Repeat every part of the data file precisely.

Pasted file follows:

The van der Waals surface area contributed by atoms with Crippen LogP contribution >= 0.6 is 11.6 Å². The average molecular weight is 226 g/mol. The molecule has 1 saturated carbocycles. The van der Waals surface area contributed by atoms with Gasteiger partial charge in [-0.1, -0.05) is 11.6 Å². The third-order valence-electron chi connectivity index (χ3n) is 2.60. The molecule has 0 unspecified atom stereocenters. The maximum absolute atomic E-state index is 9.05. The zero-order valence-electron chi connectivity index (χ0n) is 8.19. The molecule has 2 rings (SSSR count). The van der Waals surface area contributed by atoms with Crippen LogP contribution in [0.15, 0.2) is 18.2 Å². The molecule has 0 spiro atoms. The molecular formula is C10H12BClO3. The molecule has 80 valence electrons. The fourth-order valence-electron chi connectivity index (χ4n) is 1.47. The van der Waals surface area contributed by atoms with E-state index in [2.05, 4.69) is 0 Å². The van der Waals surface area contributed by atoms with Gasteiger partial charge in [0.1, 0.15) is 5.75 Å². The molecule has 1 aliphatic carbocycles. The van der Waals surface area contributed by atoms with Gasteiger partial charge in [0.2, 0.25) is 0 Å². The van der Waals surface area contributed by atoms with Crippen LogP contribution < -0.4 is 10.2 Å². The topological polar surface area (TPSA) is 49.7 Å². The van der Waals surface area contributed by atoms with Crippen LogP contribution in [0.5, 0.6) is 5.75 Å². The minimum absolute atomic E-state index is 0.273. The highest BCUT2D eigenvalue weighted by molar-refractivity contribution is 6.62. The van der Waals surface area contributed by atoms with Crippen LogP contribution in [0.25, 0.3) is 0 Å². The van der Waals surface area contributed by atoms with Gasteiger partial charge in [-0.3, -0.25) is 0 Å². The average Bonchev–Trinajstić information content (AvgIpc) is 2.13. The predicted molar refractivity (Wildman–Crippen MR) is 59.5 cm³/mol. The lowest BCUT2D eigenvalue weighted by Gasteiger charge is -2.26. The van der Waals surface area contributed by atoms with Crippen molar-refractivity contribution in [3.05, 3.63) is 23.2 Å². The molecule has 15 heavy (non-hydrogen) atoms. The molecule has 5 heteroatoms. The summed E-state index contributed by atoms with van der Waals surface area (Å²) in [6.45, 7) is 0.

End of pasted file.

The van der Waals surface area contributed by atoms with Crippen LogP contribution >= 0.6 is 11.6 Å². The average molecular weight is 226 g/mol. The molecule has 1 saturated carbocycles. The van der Waals surface area contributed by atoms with Gasteiger partial charge in [-0.1, -0.05) is 11.6 Å². The third-order valence-electron chi connectivity index (χ3n) is 2.60. The molecule has 0 unspecified atom stereocenters. The maximum absolute atomic E-state index is 9.05. The zero-order valence-electron chi connectivity index (χ0n) is 8.19. The molecule has 2 rings (SSSR count). The van der Waals surface area contributed by atoms with Crippen LogP contribution in [0.15, 0.2) is 18.2 Å². The molecule has 0 spiro atoms. The molecular formula is C10H12BClO3. The molecule has 80 valence electrons. The fourth-order valence-electron chi connectivity index (χ4n) is 1.47. The van der Waals surface area contributed by atoms with E-state index in [2.05, 4.69) is 0 Å². The van der Waals surface area contributed by atoms with Gasteiger partial charge in [0.1, 0.15) is 5.75 Å². The molecule has 1 aliphatic carbocycles. The van der Waals surface area contributed by atoms with Gasteiger partial charge in [0.2, 0.25) is 0 Å². The van der Waals surface area contributed by atoms with Crippen LogP contribution < -0.4 is 10.2 Å². The topological polar surface area (TPSA) is 49.7 Å². The van der Waals surface area contributed by atoms with Crippen LogP contribution in [0.5, 0.6) is 5.75 Å². The minimum absolute atomic E-state index is 0.273. The highest BCUT2D eigenvalue weighted by molar-refractivity contribution is 6.62. The van der Waals surface area contributed by atoms with Crippen LogP contribution in [0.25, 0.3) is 0 Å². The van der Waals surface area contributed by atoms with Gasteiger partial charge in [-0.3, -0.25) is 0 Å². The average Bonchev–Trinajstić information content (AvgIpc) is 2.13. The predicted molar refractivity (Wildman–Crippen MR) is 59.5 cm³/mol. The lowest BCUT2D eigenvalue weighted by Gasteiger charge is -2.26. The van der Waals surface area contributed by atoms with Crippen molar-refractivity contribution in [3.05, 3.63) is 23.2 Å². The molecule has 15 heavy (non-hydrogen) atoms. The molecule has 5 heteroatoms. The summed E-state index contributed by atoms with van der Waals surface area (Å²) in [6.45, 7) is 0.